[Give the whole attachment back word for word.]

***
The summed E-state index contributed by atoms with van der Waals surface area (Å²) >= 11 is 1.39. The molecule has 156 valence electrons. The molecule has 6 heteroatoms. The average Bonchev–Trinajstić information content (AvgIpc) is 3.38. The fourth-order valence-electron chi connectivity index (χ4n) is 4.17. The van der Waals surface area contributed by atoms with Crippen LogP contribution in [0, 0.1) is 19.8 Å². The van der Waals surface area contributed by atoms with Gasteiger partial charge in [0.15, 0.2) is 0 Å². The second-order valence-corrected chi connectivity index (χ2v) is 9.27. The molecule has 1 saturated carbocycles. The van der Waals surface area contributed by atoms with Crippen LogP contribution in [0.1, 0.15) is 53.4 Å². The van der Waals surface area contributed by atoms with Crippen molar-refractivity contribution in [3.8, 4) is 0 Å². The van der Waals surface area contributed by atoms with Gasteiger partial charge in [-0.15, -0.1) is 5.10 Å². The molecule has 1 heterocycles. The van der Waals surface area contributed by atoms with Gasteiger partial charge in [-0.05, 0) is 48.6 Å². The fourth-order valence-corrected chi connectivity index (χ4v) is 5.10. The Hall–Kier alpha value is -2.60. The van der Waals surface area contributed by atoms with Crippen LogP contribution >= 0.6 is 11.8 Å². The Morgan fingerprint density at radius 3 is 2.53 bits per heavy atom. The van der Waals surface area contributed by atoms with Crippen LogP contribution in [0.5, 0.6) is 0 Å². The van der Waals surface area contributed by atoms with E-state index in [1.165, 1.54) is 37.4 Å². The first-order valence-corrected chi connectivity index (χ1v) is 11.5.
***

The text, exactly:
The summed E-state index contributed by atoms with van der Waals surface area (Å²) >= 11 is 1.39. The molecule has 156 valence electrons. The molecule has 6 heteroatoms. The average Bonchev–Trinajstić information content (AvgIpc) is 3.38. The fourth-order valence-electron chi connectivity index (χ4n) is 4.17. The van der Waals surface area contributed by atoms with Crippen LogP contribution in [0, 0.1) is 19.8 Å². The van der Waals surface area contributed by atoms with Gasteiger partial charge in [0.15, 0.2) is 0 Å². The second-order valence-corrected chi connectivity index (χ2v) is 9.27. The molecule has 1 saturated carbocycles. The van der Waals surface area contributed by atoms with Crippen LogP contribution in [0.1, 0.15) is 53.4 Å². The van der Waals surface area contributed by atoms with Crippen molar-refractivity contribution in [3.8, 4) is 0 Å². The van der Waals surface area contributed by atoms with Gasteiger partial charge in [-0.15, -0.1) is 5.10 Å². The molecule has 1 heterocycles. The van der Waals surface area contributed by atoms with Gasteiger partial charge in [-0.05, 0) is 48.6 Å². The fourth-order valence-corrected chi connectivity index (χ4v) is 5.10. The Hall–Kier alpha value is -2.60. The van der Waals surface area contributed by atoms with Crippen LogP contribution >= 0.6 is 11.8 Å². The Morgan fingerprint density at radius 3 is 2.53 bits per heavy atom. The van der Waals surface area contributed by atoms with Crippen LogP contribution in [0.5, 0.6) is 0 Å². The van der Waals surface area contributed by atoms with E-state index in [1.165, 1.54) is 37.4 Å². The first-order valence-corrected chi connectivity index (χ1v) is 11.5.